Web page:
In 2015 Southeastern Wisconsin experienced an exceptional amount of fruit being produced, causing an unpleasant problem for many homeowners. A walnut falling from the canopy can hit you on the head, acorns covering a sidewalk can cause you to slip and fall, mulberry and ginkgo fruit may ferment and produce a horrendous odor. It doesn’t happen every year, but when trees produce bumper crops of fruit it is easy to take notice. Why do trees make so much fruit, and when does it happen? The term used for the exceptional fruit production in a tree is mast year. Masting occurs in cycles, not every year will we see huge amounts of fruit falling from trees. As it turns out, masting is an evolutionary adaptation for successful reproduction. There are two functions trees need to pull this off; variability and synchronization.
Variability refers to the idea that not every year’s fruit production is the same. It was thought that mast years could be predicted by resource tracking. This term refers to years with an abundance of resources available such as water, light, and nutrients. The theory is that when this occurs trees will be happy and produce a high volume of fruit. However it isn’t always true, and is difficult to correlate. Instead we view masting as a cycle, due to the fact that fruit production takes a lot of energy. After a tree has a mast year it has worn out its energy reserves, and will need to recuperate and accumulate new reserves before having enough energy to mast again. If a tree produced a lot of fruit one year it is unlikely there will be a high production level the following year. The idea of cycling is a better predictor for when trees might mast next.
Fruit contains the genes necessary to produce new trees if allowed to germinate. Seeds are also food for predators such as deer, squirrels, and mice. As an important food source, fruit production cycles directly correlate with predator populations. In years with low fruit production there is less food to go around, and fewer predators will survive into the next year. In low production years all of the fruit may be eaten by predators, but it also lowers predator population for the next year. In mast years fruit production is so high that the reduced predator population can’t possibly consume all the fruit, allowing some to germinate and become new trees. This is the concept of predator satiation.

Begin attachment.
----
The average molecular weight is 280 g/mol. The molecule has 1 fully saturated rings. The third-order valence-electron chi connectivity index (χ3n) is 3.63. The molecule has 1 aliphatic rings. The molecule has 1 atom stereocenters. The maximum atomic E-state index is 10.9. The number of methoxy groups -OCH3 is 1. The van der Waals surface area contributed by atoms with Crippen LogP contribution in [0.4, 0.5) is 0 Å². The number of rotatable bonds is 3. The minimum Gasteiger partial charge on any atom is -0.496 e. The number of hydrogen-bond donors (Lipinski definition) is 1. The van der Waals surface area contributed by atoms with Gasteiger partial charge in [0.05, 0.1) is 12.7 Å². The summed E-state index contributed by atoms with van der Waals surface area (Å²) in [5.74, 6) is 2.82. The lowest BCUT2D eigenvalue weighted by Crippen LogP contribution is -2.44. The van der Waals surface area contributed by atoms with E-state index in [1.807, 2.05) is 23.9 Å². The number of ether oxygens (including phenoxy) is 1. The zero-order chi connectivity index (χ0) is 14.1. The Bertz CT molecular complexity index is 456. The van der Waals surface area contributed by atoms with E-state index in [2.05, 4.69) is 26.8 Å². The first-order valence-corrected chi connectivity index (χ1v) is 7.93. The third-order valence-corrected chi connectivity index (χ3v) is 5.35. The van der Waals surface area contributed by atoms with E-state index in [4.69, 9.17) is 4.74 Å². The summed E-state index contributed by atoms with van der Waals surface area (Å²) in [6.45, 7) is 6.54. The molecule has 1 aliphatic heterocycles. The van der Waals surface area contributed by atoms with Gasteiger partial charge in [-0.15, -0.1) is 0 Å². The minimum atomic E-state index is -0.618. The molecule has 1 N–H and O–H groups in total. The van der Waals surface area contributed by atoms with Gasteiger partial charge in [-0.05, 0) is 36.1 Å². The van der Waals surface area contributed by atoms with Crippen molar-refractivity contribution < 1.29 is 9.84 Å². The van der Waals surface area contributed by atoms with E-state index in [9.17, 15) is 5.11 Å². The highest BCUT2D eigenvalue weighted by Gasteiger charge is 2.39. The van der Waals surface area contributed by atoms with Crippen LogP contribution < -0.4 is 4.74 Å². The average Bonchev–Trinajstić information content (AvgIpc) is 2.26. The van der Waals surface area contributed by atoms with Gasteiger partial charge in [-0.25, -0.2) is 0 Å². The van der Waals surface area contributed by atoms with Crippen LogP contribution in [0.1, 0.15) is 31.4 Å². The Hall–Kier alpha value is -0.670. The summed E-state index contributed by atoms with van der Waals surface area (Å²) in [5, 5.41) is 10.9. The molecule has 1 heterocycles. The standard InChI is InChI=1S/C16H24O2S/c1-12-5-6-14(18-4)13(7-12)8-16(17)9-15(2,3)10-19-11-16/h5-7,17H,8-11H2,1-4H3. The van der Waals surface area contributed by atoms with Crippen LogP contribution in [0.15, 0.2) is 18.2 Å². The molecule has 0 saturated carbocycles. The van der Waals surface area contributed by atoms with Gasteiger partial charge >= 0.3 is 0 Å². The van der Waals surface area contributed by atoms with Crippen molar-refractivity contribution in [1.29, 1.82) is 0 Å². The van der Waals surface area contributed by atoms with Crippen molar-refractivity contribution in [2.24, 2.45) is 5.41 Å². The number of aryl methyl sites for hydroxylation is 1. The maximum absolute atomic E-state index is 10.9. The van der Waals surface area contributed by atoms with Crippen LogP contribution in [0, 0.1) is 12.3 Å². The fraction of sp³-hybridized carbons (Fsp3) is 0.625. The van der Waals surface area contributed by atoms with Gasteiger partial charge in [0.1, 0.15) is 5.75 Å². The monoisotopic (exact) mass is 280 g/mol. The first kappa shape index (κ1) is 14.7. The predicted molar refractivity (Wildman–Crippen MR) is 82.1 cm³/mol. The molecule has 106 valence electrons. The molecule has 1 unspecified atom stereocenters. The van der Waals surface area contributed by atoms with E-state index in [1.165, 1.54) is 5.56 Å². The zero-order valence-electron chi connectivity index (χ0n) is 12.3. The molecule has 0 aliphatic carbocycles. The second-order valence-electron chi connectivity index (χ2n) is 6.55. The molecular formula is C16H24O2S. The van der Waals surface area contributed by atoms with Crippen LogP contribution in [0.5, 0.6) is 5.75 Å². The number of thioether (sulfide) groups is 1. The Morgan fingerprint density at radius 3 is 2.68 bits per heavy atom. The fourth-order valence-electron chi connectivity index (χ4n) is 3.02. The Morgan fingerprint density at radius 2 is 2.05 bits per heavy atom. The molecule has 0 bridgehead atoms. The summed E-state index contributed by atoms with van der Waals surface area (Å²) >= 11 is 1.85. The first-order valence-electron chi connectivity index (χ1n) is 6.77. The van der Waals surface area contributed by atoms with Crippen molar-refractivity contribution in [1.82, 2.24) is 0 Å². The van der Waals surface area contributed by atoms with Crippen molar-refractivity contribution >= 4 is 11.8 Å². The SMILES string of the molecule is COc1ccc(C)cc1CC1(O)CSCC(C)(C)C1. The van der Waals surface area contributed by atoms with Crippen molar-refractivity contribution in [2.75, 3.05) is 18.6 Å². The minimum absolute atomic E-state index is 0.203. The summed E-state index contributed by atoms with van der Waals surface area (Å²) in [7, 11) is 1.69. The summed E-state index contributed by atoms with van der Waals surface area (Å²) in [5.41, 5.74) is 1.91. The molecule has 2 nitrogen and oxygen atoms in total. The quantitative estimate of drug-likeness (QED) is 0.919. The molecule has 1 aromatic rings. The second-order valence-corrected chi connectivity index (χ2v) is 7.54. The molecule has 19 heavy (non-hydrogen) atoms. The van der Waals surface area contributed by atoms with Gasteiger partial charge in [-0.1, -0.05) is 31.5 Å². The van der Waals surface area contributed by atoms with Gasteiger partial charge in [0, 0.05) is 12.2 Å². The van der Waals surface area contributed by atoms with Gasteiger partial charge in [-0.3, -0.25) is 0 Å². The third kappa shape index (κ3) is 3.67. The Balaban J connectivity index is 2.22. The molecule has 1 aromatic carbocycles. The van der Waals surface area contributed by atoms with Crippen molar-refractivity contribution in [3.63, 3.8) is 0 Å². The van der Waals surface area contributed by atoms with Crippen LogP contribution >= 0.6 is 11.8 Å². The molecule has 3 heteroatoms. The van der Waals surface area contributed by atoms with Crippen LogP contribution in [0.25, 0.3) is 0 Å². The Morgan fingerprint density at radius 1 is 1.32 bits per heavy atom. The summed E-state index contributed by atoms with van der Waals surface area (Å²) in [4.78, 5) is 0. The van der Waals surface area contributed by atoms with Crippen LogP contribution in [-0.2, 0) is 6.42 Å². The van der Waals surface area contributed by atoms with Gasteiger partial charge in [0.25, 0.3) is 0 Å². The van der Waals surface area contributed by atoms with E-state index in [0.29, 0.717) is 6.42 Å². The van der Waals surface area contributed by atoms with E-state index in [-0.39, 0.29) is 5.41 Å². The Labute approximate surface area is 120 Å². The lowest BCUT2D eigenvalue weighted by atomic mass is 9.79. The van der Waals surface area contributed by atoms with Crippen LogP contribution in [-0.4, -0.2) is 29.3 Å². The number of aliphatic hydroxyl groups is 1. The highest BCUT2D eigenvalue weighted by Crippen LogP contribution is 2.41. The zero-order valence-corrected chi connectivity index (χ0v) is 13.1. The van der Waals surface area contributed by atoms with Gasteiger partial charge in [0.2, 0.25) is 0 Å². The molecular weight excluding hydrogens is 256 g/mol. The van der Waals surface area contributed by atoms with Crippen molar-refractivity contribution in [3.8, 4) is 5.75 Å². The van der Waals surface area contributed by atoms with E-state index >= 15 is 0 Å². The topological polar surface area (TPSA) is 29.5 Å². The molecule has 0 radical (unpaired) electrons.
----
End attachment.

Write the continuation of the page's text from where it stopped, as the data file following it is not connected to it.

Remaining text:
Outsmarting predators with variability doesn’t explain the whole picture, as trees also need to synchronize to be successful. Trees of the same species should all mast at the same time to increase the odds of pollination and produce viable offspring. This is another great evolutionary adaptation when cross pollination is needed. It makes sense that if pollinating with other trees is required; they all do it at the same time and in the same year. This is the idea of pollen coupling.
Trees need to know when to synchronize. So how do trees talk to one another? Our best guess is the Moran effect. This states that because of climate, not weather, similar trees can respond to similar environmental cues together. Trees that are exposed to the same climate cues and respond in sync will be able to successfully reproduce, but trees that are out of sync will be removed from the gene pool. The end result is trees that are synchronized in quantity and timing being able to maximize their reproductive potential over large land areas.
Masting is great for trees but it has other implications for the ecosystem at large. Predator population manipulation can be both good and bad. Certain bird species that rely on a particular tree fruit may disappear entirely from an area when several low yield years occur in a row. Conversely, when squirrel and mice pollutions peak with a mast year, so do tick populations that may carry human borne illnesses. Following a mast year we see an increase in Lyme’s Disease and Alpha-gal allergy (which makes us allergic to red meat). Masting increases reproduction success by working in unison, but that can also mean if you have allergies, those years can be far more difficult for outdoor enjoyment. We know if a mast year occurred this year it is unlikely to occur next year, but as of now we still don’t know how to effectively predict a mast year. Ongoing research hopes to eventually find an answer, until then stay out from under trees when they mast so you don’t think the sky is falling.
- Originally posted: 7 July 2016